Closing the divide: Education programme expands into West Bay

ARK programme doubles in size

Tara Nielsen, bottom left, of ARK and representatives from some of its sponsors with Kelana Cousins, Liani Heslop and Darianna Frederick, the first students involved in ARK’s education campaign at the launch in 2018.

An innovative education programme that provides intensive extra tutoring for children from underprivileged backgrounds is expanding into West Bay.

The Mentor Educate Reinforce programme links businesses and private sector sponsors with children who are struggling in school and provides them with a support network to help them to catch up.

Launched in George Town in 2018, the programme, which is organised by non-profit Acts of Random Kindness, initially involved 12 youngsters aged between seven and 10.

They receive specialist tutoring five times a week in small groups, as well as mentoring and other activities with adult sponsors.

Tara Nielsen, of ARK, said many of the children came from difficult backgrounds and were known to the charity through its work in the community, particularly to help rebuild homes in disrepair.

She said there was a risk that they would be left behind in school, without the help of the MER programme, which partners with the Cayman Learning Centre to provide support to the children.

Now it is expanding to provide similar help to 12 children in West Bay.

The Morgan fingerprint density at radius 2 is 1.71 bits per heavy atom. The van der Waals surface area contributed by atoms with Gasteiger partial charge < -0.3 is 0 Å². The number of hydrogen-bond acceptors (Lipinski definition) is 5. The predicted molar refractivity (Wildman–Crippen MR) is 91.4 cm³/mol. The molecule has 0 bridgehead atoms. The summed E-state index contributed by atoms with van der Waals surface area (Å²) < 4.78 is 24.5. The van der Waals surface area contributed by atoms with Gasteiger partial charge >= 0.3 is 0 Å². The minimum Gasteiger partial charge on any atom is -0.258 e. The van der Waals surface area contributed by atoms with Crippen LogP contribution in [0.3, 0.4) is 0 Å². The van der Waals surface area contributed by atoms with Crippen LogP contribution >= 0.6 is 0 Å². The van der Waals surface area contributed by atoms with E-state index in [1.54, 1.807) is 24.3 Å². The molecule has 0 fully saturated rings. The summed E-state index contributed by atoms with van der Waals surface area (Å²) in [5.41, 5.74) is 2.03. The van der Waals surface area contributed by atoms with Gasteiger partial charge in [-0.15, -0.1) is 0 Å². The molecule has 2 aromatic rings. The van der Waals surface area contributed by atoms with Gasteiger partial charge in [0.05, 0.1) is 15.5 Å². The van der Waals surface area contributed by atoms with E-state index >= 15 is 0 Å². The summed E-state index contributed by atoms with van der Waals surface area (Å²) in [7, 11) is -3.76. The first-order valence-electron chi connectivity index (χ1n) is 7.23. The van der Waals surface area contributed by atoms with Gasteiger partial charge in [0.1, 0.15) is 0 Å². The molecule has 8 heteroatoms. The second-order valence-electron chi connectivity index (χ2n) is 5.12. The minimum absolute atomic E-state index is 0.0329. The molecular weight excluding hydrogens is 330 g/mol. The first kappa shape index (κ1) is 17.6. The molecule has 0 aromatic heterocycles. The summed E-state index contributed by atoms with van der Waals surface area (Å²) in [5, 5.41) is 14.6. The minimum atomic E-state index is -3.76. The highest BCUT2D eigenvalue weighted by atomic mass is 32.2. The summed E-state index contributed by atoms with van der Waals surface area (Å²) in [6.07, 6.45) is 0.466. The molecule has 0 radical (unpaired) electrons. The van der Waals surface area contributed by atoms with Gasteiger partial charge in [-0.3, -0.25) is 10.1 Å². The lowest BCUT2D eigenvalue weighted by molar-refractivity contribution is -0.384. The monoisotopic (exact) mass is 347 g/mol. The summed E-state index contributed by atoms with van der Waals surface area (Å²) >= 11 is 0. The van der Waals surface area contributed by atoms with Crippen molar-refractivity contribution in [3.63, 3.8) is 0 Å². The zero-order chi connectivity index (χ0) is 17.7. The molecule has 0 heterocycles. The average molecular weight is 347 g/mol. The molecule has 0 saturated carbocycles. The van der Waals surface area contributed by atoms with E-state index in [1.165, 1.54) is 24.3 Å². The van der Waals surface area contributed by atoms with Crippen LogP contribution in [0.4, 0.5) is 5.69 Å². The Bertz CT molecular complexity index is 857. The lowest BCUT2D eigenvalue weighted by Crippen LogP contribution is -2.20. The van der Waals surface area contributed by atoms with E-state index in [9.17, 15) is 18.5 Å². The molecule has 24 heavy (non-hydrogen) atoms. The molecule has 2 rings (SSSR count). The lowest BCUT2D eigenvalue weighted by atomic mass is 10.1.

Nielsen said the charity has sponsorship for the next phase and is working with education authorities to identify the kids most in need of support.

She believes the programme has the capacity to make a huge long-term difference in the lives of the children involved and help break the generational cycle of poverty that impacts some families.

Nielsen acknowledged that there were many more children in need of help. And she said ARK and its partners were focussing first on those who lacked the financial means or the home environment necessary to excel in school.

She said problems on the home front are frequently linked to learning difficulties.

“Sometimes when we go to people’s homes, we find they don’t have power or water and in some cases the house is full of mould,” she said.

It is difficult, in those circumstances, for a child to even think about learning.

The MER programme seeks to provide the environment and the support that other children would get at home.

Some of the children involved have advanced several years in terms of their reading and writing age-level over the past 12 months, says Nielsen. For others, learning difficulties, that require specialist support, have been identified.

ARK believes its programme can help expand the horizons of the children involved and help them have opportunities their parents never did.

“We have already lost generations of kids,” says Nielsen.

She believes the MER programme provides a bridge for the business community to play a part in dealing with education inequality at the source.

The expansion into West Bay is the next step, but longer term, she hopes to be able to support more children across the Cayman Islands.

“There are hundreds of children that need this kind of support,” she added.

“We want every bank and every office to have a photo of the child they are sponsoring along with a report card that shows the difference the programme is making.

“We want to catch these children early enough, so they can have the education and the lives they deserve and they are not requiring support from ARK and other organisations when they are older.

“I can’t think of anything more important for people to invest in.”

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